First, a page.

Lily Alexander has taught in New York since 2003, including at NYU and CUNY, and lectured at premier film schools of California, NY State and Canada. At the Dept. of Classical and Oriental Studies, she teaches a series of courses on comparative mythology. Her interests encompass world myths, folklore, theories of fiction, global narrative media, and interactive storytelling. She has a Master’s degree in Drama and Film, and a dual doctorate in Anthropology and Comparative Cultural Studies. (Education: The Hebrew University of Jerusalem, University of Alberta, University of Toronto). Dr. Alexander’s research foci include symbolic anthropology, theories of culture, creative algorithms, and evolution of (creative) consciousness. In addition to world mythology, she has taught global cinemas, history of narrative, screenwriting, comparative literature, genre studies, adaptation, science fiction, comedy, story structure and worldbuilding. Lily Alexander has presented at 40+ conferences (twice as a keynote speaker), including the MIT Media in Transitionseries and the forum Cognitive Futures. Her public talks include “The Author Inside, Outside and Inside Out” and “Beyond the Human Perspective – the POV of the Gods, Heroes, Aliens, and Fantastic Beings.” As a visiting scholar at Columbia University (2004) and invited speaker at Harvard (2006), she gave a series of lectures including: “Confessions of the Sinner: Admission of Guilt in Russian and American Literature and Film” and “The Antihero in the History of Narrative Culture.” She wrote for the History Channel, the forum on emerging media at the University of Southern California, The Journal of Narrative TheoryThe Russian ReviewCinema Journal and Cinema Art. Her scholarly publications appeared in the USA, Italy, France, the Netherlands, Canada, Russia, and Israel. A member of the international Working Group on interactive storytelling and worldbuilding, she published five studies on emerging media theory. Prof. Alexander contributed articles to book collections Comparative Literature Now: Theories and Practice(1999), Filmbuilding(2002), Revisiting Imaginary Worlds(2017), the award-winning The Routledge Companion to Imaginary Worlds(2018) and Exploring Imaginary Worlds(2020). Her recently published study on theory of mythopoesis, “Mythopoetic Suspense, Eschatology and Misterium: World-Building Lessons from Dostoevsky” was delivered as an invited lecture at the Sorbonne, the University of Paris (2020). Lily Alexander authored a four-part bookset Fictional Worlds: Traditions in Narrative & The Age of Visual Culture(2013), followed by the interactive version on Kindle, and the expanded/illustrated edition on iBookstore (2014). Her website is:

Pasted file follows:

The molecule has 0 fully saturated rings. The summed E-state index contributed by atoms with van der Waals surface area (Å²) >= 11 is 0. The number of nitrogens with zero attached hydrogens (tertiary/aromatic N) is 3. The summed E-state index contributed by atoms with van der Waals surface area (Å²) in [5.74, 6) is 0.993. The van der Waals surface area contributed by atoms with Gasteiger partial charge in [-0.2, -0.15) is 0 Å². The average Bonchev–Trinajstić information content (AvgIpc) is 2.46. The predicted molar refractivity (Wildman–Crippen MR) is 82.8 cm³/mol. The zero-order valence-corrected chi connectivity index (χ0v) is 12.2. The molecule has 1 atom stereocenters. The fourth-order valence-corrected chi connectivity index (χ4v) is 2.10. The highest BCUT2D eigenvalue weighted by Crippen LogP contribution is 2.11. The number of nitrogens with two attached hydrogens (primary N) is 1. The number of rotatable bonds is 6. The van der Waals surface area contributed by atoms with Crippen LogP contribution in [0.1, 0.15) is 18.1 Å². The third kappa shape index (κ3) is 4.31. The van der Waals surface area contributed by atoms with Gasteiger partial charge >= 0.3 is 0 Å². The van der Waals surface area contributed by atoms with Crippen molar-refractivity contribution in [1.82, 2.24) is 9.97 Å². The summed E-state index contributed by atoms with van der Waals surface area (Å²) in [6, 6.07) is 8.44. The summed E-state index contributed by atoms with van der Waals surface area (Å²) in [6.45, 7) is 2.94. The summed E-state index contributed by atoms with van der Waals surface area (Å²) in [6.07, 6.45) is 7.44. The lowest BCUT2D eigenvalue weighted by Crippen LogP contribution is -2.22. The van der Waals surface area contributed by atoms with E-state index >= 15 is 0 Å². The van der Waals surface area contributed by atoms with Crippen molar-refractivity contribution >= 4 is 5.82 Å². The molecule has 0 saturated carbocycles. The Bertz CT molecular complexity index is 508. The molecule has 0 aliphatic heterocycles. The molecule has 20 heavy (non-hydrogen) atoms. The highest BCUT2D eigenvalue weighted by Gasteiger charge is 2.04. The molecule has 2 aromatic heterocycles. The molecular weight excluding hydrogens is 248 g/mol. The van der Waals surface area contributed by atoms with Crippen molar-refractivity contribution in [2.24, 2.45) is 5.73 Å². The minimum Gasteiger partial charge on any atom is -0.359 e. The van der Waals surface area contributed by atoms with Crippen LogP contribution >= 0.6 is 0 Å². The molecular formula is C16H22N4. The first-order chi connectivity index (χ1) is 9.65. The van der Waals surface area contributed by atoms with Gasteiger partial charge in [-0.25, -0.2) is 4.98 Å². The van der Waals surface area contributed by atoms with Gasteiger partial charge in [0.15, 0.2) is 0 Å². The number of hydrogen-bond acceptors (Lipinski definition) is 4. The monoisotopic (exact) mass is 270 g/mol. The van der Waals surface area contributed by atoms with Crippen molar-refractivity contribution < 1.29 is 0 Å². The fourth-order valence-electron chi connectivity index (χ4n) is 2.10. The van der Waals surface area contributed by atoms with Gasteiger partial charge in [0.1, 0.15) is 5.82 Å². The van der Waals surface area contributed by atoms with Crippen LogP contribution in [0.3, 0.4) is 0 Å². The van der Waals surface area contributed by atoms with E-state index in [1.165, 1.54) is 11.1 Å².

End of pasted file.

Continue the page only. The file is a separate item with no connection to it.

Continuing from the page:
Vasiliy Arkanov